Arlington House (the Robert E. Lee Memorial) is located within Arlington National Cemetery, a 600-plus acre cemetery managed by the United States Army and located in Virginia directly across the Potomac River from Washington, D.C. Arlington House was the focal point of the estate, set upon its highest topographic point and designed and built between the years of 1803-1818 by George Hadfield, an English architect who is known for designing numerous classical structures.
The house is notable for being the first temple-form residence built in the United States, and it was purposefully set in a prominent position overlooking the growing capital city of Washington, D.C.
The site, which is a memorial to Robert E. Lee, serves as a museum exhibiting decorative arts, archives, music, gardens, manuscript collections, Civil War memorabilia, 18th and 19th century furnishings, and relics of the Robert E. Lee and Custis families and the slaves who also lived on the property. These objects can be found throughout the site: on the grounds, in the house, in the potting shed/museum building, and in the slave quarters.
Three significant time periods representing a sequence of historical development are included within the span of 1802-1880. The first, 1802-1861, relates to the time that the Custis and Lee families used the estate as a residence. The 16 acre property is what remains of an 1,100 acre estate on the banks of the Potomac River that was inherited by George Washington Parke Custis (G.W.P. Custis), step-grandson of George Washington. Custis was the grandson of Martha Washington through her first marriage.
During the second period, 1861-1865, the property was used as the headquarters for the Army of the Potomac during the Civil War. The third significant period, 1865-1880, relates to the time when the site was transformed into a national cemetery.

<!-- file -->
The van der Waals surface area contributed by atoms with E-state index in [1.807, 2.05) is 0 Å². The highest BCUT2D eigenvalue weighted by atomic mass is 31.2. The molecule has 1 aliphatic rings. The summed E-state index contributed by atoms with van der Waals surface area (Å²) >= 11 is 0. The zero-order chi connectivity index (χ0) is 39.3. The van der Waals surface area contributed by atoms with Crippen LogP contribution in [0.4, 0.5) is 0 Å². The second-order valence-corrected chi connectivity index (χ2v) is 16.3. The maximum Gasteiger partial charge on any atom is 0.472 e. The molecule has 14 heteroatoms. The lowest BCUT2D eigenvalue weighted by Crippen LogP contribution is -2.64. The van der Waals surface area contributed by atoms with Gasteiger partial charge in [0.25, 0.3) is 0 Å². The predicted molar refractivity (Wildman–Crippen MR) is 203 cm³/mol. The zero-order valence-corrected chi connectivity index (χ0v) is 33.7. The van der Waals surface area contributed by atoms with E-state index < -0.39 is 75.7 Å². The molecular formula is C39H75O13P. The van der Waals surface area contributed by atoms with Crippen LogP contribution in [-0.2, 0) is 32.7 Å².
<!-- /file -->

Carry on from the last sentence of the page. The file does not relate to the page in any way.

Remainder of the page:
The spatial organization of the historic core consists of buildings, yard, garden terraces, and woods. The continued use of the flower and kitchen gardens and the forested character of the Arlington Woods demonstrate integrity of historic land use. Existing buildings and structures include the house, slave quarters, well, and potting shed. The paths, roads, and road traces found on site are also part of the historic character of the landscape.
In addition to built features like structures and roads, the plants and views that historically defined the Arlington House landscape are still part of the landscape. This includes the existence of “witness trees” in Arlington Woods and compatible plantings in the kitchen and flower gardens. Views between the flower and kitchen gardens, views from the east side of the house towards Washington, and views along Lee Avenue north to the house and the broader southern view are all reminiscent of their historic appearance.
Finally, the arrangement of buildings retains its integrity, with a cluster around the house, garden, and yard area and another cluster of buildings on the other side of the ravine where the stables once stood.
- Cultural Landscape Type: Historic Site
- National Register Significance Level: National
- National Register Significance Criteria: A,B,C,D
- Period of Signficance: 1802-1880
Last updated: January 31, 2020